“A decision that was very important to me early on was to have the refugees front and center of the film,” Sharrock adds. “Often with films about refugees we have a white, Western character who is used as a vehicle to tell the story because of this idea that maybe we would relate to the Western character. But it was important to me that we could relate directly to the refugee characters regardless of them being refugees.”

The film shot in the winter of 2018 in the Uists, a group of islands in Scotland’s Outer Hebrides, and several of the locals, as well as a group of actual refugees, served as extras. It was an extremely challenging shoot, with the winds reaching gale force almost daily and the crew forced to hike the gear into several locations not accessible by car. But those bleak, beautiful landscapes play heavily into the film, especially as the camera lingers over Omar as he waits and waits for word from the government. The slow, methodic pacing was purposeful and built into Sharrock’s script.

“I wanted the audience to feel that sort of stasis that the characters onscreen are feeling,” Sharrock says. “But you don’t want the audience to get bored, so it has to be that balance of it being deliberately slow — and capture that feeling of limbo — but where the audience sticks with these characters on their journey.”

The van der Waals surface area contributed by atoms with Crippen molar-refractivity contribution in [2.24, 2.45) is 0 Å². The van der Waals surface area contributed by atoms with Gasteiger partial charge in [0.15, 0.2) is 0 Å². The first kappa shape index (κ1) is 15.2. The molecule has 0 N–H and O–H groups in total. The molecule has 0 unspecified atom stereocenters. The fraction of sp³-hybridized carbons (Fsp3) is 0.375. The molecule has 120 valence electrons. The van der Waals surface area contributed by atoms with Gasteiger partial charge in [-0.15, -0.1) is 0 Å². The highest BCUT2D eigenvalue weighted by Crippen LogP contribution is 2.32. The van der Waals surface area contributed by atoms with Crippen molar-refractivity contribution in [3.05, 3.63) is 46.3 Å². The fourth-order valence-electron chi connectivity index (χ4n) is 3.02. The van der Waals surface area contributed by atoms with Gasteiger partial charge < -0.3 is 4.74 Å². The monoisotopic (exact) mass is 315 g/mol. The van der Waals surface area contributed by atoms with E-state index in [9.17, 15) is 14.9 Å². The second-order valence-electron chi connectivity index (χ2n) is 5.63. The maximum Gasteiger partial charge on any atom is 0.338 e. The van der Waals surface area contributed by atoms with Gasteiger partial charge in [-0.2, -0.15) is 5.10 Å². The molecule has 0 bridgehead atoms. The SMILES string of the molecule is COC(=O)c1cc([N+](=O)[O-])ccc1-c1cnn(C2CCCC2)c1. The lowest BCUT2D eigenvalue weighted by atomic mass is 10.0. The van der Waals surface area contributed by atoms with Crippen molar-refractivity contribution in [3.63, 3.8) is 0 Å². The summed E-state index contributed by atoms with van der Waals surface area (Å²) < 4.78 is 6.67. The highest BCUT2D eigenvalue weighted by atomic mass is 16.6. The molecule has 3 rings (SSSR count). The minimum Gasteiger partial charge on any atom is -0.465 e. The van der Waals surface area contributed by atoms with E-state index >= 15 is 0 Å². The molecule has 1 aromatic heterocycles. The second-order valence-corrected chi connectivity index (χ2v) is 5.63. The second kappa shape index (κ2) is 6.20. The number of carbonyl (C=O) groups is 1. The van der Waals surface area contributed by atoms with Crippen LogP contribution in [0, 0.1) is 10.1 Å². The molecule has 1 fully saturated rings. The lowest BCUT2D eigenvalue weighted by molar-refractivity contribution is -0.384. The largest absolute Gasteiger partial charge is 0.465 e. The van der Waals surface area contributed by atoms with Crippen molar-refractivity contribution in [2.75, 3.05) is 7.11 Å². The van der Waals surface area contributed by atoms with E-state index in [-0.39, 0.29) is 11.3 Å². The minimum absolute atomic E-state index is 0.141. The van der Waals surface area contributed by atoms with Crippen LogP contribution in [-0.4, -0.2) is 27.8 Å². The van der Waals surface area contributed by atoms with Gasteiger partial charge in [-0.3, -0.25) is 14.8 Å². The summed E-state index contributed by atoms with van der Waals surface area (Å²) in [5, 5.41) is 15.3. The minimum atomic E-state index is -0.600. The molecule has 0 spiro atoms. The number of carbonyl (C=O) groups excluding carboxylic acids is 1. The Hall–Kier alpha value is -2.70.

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Amir El-Masry and director Ben Sharrock on the set of "Limbo."
(Saskia Coulson / Focus Features)

“It was tough,” El-Masry adds of the monthlong shoot. “But I think it was necessary and useful for me personally. To even feel an ounce of what someone would have felt in real circumstances. I think if we were in a heated studio, you wouldn’t have been able to get the right feeling. It wouldn’t feel as authentic. We didn’t want to feel that level of comfort when you’ve got such an important film.”

The group of refugees around Omar in “Limbo” is based on real people and real stories, although none of the characters were created after one specific individual. Sharrock met with refugees, spoke with his friends in Syria and drew on as much research and firsthand documentation as he could find. Omar’s career as an oud player is also connected to several true stories. Sharrock notes that “the characters are an amalgamation of lots of different things, but one of the things about the film, even though it’s sort of absurd, is that in some way or another it’s based on reality.”

“Limbo” is not political, nor does it emphasize the laws and immigrations processes in the U.K. Instead, it asks for empathy for its characters. It’s funny, almost shockingly so, and the film allows the viewer to stay with Omar throughout his experience, even when those moments are uncomfortable or jarring. In the end, maybe the audience has connected with a refugee on a human level in a way that expands their perception of what it means to flee your home country and why someone might do that.

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“We’re not hitting the audience on the head with the message,” El-Masry says. “He happens to be a man who is fleeing his country, but he’s also a man who is losing his identity and struggling with that, and I think a lot of people can connect to that. Ben’s not trying to force-feed anything. And then, at the end, you can reflect and think, ‘Oh gosh, maybe I need to do something about this.’ He’s giving you that choice, rather than forcing it down your throat. What better way to send that message across?”